Objective(s): Using nationally representative surveys conducted in Kenya, this study examined optimal health promoting childcare practices in 2003, 2008-9 and 2014. This was undertaken in the context of continuous child health promotion activities conducted by government and non-government organizations throughout Kenya. It was the aim of such activities to increase the prevalence of health promoting childcare practices; to what extent have there been changes in optimal childcare practices in Kenya during the 11-year period under study?
Methods: Cross-sectional data were obtained from the Kenya Demographic and Health Surveys conducted in 2003, 2008-9 and 2014. Women 15-49 years old with children 0-59 months were interviewed about a range of childcare practices. Logistic regression analysis was used to examine changes in, and correlates of, optimal childcare practices using the 2003, 2008-9 and 2014 data. Samples of 5949, 6079 and 20964 women interviewed in 2003, 2008-9 and 2014 respectively were used in the analysis.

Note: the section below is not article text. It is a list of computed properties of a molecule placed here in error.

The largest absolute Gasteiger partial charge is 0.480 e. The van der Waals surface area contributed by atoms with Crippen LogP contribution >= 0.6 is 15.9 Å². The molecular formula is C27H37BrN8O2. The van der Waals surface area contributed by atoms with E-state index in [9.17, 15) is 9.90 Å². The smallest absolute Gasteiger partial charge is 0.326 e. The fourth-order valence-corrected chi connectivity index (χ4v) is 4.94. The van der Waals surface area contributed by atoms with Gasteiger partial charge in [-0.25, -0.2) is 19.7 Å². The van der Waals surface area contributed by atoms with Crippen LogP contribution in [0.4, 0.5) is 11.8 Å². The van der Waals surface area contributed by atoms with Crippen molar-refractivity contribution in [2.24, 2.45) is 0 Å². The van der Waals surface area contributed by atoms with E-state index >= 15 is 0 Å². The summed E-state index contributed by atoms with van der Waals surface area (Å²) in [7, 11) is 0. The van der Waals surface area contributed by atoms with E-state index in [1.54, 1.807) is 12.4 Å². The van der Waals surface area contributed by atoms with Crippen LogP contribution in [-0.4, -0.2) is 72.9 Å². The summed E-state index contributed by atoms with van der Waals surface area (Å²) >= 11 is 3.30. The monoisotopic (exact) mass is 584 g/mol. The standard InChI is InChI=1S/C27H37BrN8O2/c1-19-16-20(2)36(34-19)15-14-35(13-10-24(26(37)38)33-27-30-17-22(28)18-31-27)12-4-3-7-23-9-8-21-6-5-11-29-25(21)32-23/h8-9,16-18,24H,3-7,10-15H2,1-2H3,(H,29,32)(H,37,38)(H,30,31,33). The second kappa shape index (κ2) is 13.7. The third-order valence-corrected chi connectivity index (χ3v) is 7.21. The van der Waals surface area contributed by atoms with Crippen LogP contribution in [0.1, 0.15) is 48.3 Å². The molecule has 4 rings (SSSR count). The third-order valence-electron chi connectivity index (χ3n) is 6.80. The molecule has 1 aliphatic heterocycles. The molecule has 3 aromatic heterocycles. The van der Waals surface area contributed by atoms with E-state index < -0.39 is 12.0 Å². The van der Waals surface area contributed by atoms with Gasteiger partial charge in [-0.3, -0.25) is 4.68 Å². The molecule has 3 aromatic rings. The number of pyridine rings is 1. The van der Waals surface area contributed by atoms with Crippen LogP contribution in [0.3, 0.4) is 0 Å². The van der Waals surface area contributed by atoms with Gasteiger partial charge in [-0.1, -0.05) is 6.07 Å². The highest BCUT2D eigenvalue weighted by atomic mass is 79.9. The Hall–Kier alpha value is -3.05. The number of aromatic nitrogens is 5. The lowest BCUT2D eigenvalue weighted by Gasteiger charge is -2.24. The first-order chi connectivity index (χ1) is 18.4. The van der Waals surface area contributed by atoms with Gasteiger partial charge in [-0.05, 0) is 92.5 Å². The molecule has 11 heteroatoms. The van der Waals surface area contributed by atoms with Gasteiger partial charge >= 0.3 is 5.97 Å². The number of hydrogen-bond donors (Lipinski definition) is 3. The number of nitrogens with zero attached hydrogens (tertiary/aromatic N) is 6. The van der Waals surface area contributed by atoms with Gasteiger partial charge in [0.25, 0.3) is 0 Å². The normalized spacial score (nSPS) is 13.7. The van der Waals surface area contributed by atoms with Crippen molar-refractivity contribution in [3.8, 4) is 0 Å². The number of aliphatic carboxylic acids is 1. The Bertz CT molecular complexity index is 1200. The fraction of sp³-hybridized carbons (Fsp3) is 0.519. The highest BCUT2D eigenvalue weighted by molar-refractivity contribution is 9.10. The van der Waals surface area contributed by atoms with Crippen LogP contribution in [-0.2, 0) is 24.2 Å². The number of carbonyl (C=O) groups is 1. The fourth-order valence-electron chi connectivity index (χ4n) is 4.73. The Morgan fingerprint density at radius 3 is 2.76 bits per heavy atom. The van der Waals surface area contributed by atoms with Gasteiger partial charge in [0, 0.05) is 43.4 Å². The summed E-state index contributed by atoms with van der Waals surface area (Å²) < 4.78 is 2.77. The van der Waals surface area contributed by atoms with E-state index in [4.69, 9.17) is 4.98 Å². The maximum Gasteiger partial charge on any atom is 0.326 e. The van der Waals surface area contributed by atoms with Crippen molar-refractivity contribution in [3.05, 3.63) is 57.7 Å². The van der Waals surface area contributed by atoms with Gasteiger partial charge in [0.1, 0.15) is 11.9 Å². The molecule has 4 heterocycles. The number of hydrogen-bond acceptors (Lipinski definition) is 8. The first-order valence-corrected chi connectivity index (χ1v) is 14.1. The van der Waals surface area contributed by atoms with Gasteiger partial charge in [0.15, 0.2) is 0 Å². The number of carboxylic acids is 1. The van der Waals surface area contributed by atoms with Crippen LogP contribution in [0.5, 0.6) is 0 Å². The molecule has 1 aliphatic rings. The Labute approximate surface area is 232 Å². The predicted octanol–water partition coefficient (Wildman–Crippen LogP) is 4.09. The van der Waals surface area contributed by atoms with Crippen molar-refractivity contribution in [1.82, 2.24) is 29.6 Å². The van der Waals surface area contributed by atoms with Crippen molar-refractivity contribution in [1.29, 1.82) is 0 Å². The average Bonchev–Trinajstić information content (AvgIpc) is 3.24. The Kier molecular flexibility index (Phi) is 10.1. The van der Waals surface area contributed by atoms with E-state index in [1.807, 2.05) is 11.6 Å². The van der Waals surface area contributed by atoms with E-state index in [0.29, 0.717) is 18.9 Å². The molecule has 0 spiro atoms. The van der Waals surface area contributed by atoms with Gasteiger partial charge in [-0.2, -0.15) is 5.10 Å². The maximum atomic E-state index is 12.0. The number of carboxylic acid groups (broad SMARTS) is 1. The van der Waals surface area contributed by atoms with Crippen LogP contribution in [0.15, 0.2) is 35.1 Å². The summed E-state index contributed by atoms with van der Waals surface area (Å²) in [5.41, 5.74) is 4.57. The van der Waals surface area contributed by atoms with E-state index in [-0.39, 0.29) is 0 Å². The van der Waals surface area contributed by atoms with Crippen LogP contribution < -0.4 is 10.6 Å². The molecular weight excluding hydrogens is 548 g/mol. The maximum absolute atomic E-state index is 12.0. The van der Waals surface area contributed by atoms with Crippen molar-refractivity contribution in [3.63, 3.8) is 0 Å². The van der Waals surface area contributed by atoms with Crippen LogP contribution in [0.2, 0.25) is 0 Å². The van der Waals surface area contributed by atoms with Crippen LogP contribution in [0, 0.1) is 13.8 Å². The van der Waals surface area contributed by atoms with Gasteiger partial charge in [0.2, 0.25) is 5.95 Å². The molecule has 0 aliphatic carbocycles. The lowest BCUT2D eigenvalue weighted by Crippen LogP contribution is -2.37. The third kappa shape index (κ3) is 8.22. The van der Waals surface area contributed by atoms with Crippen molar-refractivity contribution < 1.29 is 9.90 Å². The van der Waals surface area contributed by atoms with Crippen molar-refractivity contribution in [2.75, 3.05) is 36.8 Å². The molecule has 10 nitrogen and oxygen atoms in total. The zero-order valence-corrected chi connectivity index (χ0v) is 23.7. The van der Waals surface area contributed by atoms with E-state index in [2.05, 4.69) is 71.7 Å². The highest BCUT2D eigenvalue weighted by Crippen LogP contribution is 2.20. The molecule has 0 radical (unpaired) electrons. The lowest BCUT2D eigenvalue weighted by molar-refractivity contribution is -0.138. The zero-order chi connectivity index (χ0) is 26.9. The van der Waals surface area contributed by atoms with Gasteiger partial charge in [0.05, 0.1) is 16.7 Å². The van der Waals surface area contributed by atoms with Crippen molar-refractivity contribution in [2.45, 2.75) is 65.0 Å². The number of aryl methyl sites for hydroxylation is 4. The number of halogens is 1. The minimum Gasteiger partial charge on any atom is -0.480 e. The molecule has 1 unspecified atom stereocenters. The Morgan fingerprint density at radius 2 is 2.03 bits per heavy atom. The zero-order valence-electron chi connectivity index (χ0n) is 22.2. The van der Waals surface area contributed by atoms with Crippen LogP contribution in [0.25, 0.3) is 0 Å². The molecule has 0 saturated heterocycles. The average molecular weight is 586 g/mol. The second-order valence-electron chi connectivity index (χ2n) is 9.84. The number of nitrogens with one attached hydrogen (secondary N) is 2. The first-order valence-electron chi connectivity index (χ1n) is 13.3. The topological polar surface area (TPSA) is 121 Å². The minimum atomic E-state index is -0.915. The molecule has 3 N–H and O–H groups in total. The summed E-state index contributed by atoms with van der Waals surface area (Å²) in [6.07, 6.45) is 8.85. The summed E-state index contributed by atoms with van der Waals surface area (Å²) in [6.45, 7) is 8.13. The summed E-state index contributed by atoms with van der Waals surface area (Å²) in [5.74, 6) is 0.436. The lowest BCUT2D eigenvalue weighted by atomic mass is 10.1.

Results: Between 2003 and 2014, there were increases in all health facility-based childcare practices with major increases observed in seeking medical treatment for diarrhoea and complete child vaccination. Mixed results were observed in home-based care where increases were noted in the use of insecticide treated bed nets, sanitary stool disposal and use of oral rehydration solutions, while decreases were observed in the prevalence of urging more fluid/food during diarrhoea and consumption of a minimum acceptable diet. Logit models showed that area of residence (region), household wealth, maternal education, parity, mother's age, child's age and pregnancy history were significant determinants of optimal childcare practices across the three surveys.
Conclusions: The study observed variation in the uptake of the recommended optimal childcare practices in Kenya. National, regional and local child health promotion activities, coupled with changes in society and in living conditions between 2003 and 2014, could have influenced uptake of certain recommended childcare practices in Kenya. Decreases in the prevalence of children who were offered same/more fluid/food when they had diarrhea and children who consumed the minimum acceptable diet is alarming and perhaps a red flag to stakeholders who may have focused more on health facility-based care at the expense of home-based care. Concerted efforts are needed to address the consistent inequities in the uptake of the recommended childcare practices. Such efforts should be cognizant of the underlying factors that affect childcare in Kenya, herein defined as region, household wealth, maternal education, parity, mother's age, child's age and pregnancy history.